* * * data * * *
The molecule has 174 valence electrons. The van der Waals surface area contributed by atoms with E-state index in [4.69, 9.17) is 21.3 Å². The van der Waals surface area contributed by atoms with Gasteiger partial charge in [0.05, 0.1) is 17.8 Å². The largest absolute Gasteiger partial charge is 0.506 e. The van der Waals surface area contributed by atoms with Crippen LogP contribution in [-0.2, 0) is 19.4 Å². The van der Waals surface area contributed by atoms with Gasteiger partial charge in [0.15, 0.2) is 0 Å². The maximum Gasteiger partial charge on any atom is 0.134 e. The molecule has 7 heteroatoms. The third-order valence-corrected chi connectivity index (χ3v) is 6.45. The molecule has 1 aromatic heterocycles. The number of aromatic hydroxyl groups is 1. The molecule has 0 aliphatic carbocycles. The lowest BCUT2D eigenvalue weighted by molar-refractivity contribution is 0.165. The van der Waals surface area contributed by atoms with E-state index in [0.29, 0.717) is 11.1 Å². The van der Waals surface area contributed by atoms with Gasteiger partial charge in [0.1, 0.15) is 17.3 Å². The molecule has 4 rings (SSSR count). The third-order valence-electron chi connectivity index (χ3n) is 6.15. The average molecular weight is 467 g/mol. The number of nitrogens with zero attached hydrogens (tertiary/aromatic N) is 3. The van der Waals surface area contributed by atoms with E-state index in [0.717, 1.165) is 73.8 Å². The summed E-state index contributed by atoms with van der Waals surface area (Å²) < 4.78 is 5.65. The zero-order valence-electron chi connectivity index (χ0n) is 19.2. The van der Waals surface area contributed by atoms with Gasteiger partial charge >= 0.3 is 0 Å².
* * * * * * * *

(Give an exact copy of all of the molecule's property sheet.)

The molecule has 174 valence electrons. The van der Waals surface area contributed by atoms with E-state index in [4.69, 9.17) is 21.3 Å². The van der Waals surface area contributed by atoms with Gasteiger partial charge in [0.05, 0.1) is 17.8 Å². The largest absolute Gasteiger partial charge is 0.506 e. The van der Waals surface area contributed by atoms with Crippen LogP contribution in [-0.2, 0) is 19.4 Å². The van der Waals surface area contributed by atoms with Gasteiger partial charge in [0.15, 0.2) is 0 Å². The maximum Gasteiger partial charge on any atom is 0.134 e. The molecule has 7 heteroatoms. The third-order valence-corrected chi connectivity index (χ3v) is 6.45. The molecule has 1 aromatic heterocycles. The number of aromatic hydroxyl groups is 1. The molecule has 0 aliphatic carbocycles. The lowest BCUT2D eigenvalue weighted by molar-refractivity contribution is 0.165. The van der Waals surface area contributed by atoms with E-state index in [0.29, 0.717) is 11.1 Å². The van der Waals surface area contributed by atoms with Gasteiger partial charge in [0.1, 0.15) is 17.3 Å². The molecule has 4 rings (SSSR count). The third-order valence-electron chi connectivity index (χ3n) is 6.15. The average molecular weight is 467 g/mol. The number of nitrogens with zero attached hydrogens (tertiary/aromatic N) is 3. The van der Waals surface area contributed by atoms with E-state index in [0.717, 1.165) is 73.8 Å². The summed E-state index contributed by atoms with van der Waals surface area (Å²) < 4.78 is 5.65. The zero-order valence-electron chi connectivity index (χ0n) is 19.2. The van der Waals surface area contributed by atoms with Gasteiger partial charge >= 0.3 is 0 Å².